Inflation, Interest Rates and Economic Concerns – March 17, 2022

March 17, 2022


In Canada, the inflation rate has reached a new 30-year high, while in the United States, Americans are seeing a new 40-year high.

To combat rising inflation, the Bank of Canada has raised interest rates, and the Federal Reserve is expected to do the same shortly.

Our latest North American tracker set out to explore how the economic situation is impacting households, and how Canadians and Americans are behaving in response to the rising rates.

This survey is conducted in collaboration with the Association for Canadian Studies (ACS) and published in the Canadian Press. This series of surveys is available on Leger’s website.

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Inflation, Interest Rates and Economic Concerns

  • 81% of Canadians and 85% of Americans say that inflation is a very or somewhat serious problem for their household. The rising cost of groceries and gasoline is being felt most acutely.
  • Canadians and Americans have a pessimistic outlook for the future: the majority think inflation, interest rates and gas prices will increase six months from now.

The majority think inflation, interest rates and gas prices will increase six months from now.

  • The top actions Canadians and Americans have taken or plan to take due to rising inflation are
    • Reducing food waste to make their money go further (86% of Canadians, 75% of Americans).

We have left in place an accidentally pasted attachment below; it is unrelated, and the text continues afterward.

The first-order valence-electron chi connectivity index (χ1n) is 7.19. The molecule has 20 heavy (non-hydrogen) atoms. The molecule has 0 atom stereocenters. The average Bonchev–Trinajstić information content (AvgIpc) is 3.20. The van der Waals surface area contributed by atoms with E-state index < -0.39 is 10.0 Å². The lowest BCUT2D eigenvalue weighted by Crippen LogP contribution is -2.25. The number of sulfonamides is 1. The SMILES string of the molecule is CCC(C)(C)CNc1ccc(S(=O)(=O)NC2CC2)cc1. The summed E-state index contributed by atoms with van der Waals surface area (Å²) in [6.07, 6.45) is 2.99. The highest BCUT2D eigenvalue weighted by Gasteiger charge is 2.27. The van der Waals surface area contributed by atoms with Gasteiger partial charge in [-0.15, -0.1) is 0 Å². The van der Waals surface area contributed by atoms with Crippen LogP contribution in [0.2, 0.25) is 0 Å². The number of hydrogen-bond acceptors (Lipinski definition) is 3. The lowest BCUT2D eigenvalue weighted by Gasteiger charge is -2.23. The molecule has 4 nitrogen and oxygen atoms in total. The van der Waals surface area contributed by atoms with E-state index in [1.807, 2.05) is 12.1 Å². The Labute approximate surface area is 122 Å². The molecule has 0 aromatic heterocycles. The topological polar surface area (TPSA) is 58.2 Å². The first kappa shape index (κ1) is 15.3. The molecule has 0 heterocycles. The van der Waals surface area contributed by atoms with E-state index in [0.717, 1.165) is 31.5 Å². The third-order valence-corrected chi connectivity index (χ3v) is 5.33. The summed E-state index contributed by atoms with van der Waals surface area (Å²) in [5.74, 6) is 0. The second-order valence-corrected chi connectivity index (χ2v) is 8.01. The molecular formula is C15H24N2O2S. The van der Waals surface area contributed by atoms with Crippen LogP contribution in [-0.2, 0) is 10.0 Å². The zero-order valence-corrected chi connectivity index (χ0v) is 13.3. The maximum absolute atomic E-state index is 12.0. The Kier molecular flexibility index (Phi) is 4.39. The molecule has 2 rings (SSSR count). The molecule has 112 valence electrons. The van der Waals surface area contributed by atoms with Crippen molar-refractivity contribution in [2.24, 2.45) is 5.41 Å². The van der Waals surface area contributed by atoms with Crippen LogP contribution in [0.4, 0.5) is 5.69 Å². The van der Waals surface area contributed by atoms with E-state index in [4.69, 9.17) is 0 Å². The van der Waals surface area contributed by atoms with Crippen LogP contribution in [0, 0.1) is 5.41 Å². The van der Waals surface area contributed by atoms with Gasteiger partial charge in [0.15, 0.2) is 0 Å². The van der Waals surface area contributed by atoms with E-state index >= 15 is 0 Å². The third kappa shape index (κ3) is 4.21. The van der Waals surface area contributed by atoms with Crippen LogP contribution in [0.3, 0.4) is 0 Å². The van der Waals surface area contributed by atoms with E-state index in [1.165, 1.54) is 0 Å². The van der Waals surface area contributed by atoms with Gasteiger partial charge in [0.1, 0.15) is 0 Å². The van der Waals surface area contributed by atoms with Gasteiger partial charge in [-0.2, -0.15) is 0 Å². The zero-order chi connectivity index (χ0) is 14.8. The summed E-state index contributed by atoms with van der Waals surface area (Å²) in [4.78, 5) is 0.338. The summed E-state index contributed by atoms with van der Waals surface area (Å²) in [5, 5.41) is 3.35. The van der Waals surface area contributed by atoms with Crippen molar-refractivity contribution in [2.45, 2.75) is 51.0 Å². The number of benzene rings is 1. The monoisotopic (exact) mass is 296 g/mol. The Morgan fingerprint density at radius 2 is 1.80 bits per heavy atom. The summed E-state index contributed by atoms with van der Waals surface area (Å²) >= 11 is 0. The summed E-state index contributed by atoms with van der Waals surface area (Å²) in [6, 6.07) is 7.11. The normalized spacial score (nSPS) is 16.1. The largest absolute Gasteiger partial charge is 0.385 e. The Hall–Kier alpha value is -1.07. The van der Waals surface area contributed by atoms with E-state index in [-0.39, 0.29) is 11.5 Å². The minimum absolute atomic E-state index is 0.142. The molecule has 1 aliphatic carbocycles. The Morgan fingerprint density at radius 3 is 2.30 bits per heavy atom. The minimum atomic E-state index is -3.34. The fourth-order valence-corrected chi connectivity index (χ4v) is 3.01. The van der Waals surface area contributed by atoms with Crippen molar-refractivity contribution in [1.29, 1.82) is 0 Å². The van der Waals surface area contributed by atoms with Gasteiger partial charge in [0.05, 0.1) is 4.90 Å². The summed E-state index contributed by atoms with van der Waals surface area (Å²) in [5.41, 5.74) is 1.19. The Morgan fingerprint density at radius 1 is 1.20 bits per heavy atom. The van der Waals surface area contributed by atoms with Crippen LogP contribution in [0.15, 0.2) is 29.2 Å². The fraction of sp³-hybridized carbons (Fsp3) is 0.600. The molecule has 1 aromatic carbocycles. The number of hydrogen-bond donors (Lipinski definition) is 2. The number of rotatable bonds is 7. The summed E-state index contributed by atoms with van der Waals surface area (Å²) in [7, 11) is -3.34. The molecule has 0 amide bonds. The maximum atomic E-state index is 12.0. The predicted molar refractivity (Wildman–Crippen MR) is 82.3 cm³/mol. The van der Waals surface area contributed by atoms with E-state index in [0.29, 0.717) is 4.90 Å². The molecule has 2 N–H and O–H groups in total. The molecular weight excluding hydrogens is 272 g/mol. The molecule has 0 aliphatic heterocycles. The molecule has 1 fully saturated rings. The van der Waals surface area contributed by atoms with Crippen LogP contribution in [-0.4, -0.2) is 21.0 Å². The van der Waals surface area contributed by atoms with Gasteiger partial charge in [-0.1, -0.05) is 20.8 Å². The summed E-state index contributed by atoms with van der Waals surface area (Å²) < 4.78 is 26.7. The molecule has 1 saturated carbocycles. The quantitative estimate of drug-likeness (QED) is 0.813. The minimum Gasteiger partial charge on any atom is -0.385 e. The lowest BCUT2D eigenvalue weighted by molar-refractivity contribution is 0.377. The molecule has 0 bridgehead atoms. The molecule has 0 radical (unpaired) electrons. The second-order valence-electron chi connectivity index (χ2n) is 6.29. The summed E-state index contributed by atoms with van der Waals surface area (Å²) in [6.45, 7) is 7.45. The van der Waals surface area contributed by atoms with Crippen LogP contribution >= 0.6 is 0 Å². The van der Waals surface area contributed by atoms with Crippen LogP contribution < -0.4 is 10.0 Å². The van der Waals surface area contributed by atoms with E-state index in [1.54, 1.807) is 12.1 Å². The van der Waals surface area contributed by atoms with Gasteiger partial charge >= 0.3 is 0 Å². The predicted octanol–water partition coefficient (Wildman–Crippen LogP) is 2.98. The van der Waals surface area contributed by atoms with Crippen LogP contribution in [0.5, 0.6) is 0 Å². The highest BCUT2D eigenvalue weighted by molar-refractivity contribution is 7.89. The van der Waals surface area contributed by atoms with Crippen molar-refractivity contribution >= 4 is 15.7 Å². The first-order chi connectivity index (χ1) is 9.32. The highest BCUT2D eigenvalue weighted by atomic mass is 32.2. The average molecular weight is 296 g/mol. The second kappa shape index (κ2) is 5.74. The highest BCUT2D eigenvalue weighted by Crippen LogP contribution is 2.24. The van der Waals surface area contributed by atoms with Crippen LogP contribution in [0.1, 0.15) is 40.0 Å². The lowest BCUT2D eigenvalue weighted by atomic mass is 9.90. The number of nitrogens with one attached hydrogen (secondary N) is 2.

• Buying less expensive items at the grocery store (83% of Canadians, 72% of Americans)
    • Spending less on household items (76% of Canadians, 68% of Americans).
    • Eating less often at restaurants or limiting take-out (75% of Canadians, 67% of Americans), which doesn’t bode well for a sector still trying to recover post-pandemic.

Actions taken/planning to take due to rising inflation


This web survey was conducted from March 11 to March 13, 2022, with 1,515 Canadians and 1,002 Americans, 18 years of age or older, randomly recruited from LEO’s online panel.

A margin of error cannot be associated with a non-probability sample in a panel survey. For comparison, a probability sample of 1,515 respondents would have a margin of error of ±2.5%, 19 times out of 20, while a probability sample of 1,014 would have a margin of error of ±3.096%, 19 times out of 20.


  • How serious a problem is inflation/increasing interest rates for your household?
  • How would you describe your own household’s finances today?
  • What is the impact of inflation on your household in the following areas?
  • To what extent do you think inflation / interest rates / gas prices will increase or decrease six months from now?

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